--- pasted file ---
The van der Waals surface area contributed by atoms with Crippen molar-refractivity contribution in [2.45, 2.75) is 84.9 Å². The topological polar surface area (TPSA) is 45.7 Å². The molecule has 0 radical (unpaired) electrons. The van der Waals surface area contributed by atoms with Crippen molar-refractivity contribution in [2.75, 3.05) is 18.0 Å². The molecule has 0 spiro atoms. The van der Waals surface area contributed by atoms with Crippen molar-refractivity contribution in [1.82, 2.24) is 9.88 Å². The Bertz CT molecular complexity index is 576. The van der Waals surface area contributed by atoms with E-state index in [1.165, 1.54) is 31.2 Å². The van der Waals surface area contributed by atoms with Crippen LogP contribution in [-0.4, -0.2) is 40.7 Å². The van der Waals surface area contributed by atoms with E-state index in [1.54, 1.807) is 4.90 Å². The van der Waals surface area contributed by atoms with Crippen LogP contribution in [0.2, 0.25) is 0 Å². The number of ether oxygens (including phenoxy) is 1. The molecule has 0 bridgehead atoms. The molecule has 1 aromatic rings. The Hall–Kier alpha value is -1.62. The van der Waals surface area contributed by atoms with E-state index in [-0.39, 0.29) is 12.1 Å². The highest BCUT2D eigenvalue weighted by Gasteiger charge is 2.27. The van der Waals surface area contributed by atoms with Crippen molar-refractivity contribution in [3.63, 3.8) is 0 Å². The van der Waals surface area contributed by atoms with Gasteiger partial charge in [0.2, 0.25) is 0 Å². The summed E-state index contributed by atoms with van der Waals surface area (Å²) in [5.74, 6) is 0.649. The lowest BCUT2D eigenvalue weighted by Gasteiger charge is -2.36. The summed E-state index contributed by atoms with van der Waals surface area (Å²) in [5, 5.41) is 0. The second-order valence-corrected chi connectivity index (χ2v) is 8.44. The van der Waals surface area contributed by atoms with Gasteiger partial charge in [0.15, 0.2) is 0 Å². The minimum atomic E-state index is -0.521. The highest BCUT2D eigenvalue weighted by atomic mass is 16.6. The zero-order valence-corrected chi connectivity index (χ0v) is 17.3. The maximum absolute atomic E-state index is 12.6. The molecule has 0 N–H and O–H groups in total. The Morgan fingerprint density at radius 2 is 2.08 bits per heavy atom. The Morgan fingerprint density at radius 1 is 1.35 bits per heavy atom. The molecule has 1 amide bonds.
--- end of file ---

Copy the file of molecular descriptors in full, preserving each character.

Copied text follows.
The van der Waals surface area contributed by atoms with Crippen molar-refractivity contribution in [2.45, 2.75) is 84.9 Å². The topological polar surface area (TPSA) is 45.7 Å². The molecule has 0 radical (unpaired) electrons. The van der Waals surface area contributed by atoms with Crippen molar-refractivity contribution in [2.75, 3.05) is 18.0 Å². The molecule has 0 spiro atoms. The van der Waals surface area contributed by atoms with Crippen molar-refractivity contribution in [1.82, 2.24) is 9.88 Å². The Bertz CT molecular complexity index is 576. The van der Waals surface area contributed by atoms with E-state index in [1.165, 1.54) is 31.2 Å². The van der Waals surface area contributed by atoms with Crippen LogP contribution in [-0.4, -0.2) is 40.7 Å². The van der Waals surface area contributed by atoms with E-state index in [1.54, 1.807) is 4.90 Å². The van der Waals surface area contributed by atoms with Crippen LogP contribution in [0.2, 0.25) is 0 Å². The number of ether oxygens (including phenoxy) is 1. The molecule has 0 bridgehead atoms. The molecule has 1 aromatic rings. The Hall–Kier alpha value is -1.62. The van der Waals surface area contributed by atoms with E-state index in [-0.39, 0.29) is 12.1 Å². The highest BCUT2D eigenvalue weighted by Gasteiger charge is 2.27. The van der Waals surface area contributed by atoms with Crippen molar-refractivity contribution in [3.63, 3.8) is 0 Å². The van der Waals surface area contributed by atoms with Gasteiger partial charge in [0.2, 0.25) is 0 Å². The summed E-state index contributed by atoms with van der Waals surface area (Å²) in [5.74, 6) is 0.649. The lowest BCUT2D eigenvalue weighted by Gasteiger charge is -2.36. The summed E-state index contributed by atoms with van der Waals surface area (Å²) in [5, 5.41) is 0. The second-order valence-corrected chi connectivity index (χ2v) is 8.44. The van der Waals surface area contributed by atoms with Gasteiger partial charge in [0.15, 0.2) is 0 Å². The minimum atomic E-state index is -0.521. The highest BCUT2D eigenvalue weighted by atomic mass is 16.6. The zero-order valence-corrected chi connectivity index (χ0v) is 17.3. The maximum absolute atomic E-state index is 12.6. The molecule has 0 N–H and O–H groups in total. The Morgan fingerprint density at radius 2 is 2.08 bits per heavy atom. The Morgan fingerprint density at radius 1 is 1.35 bits per heavy atom. The molecule has 1 amide bonds.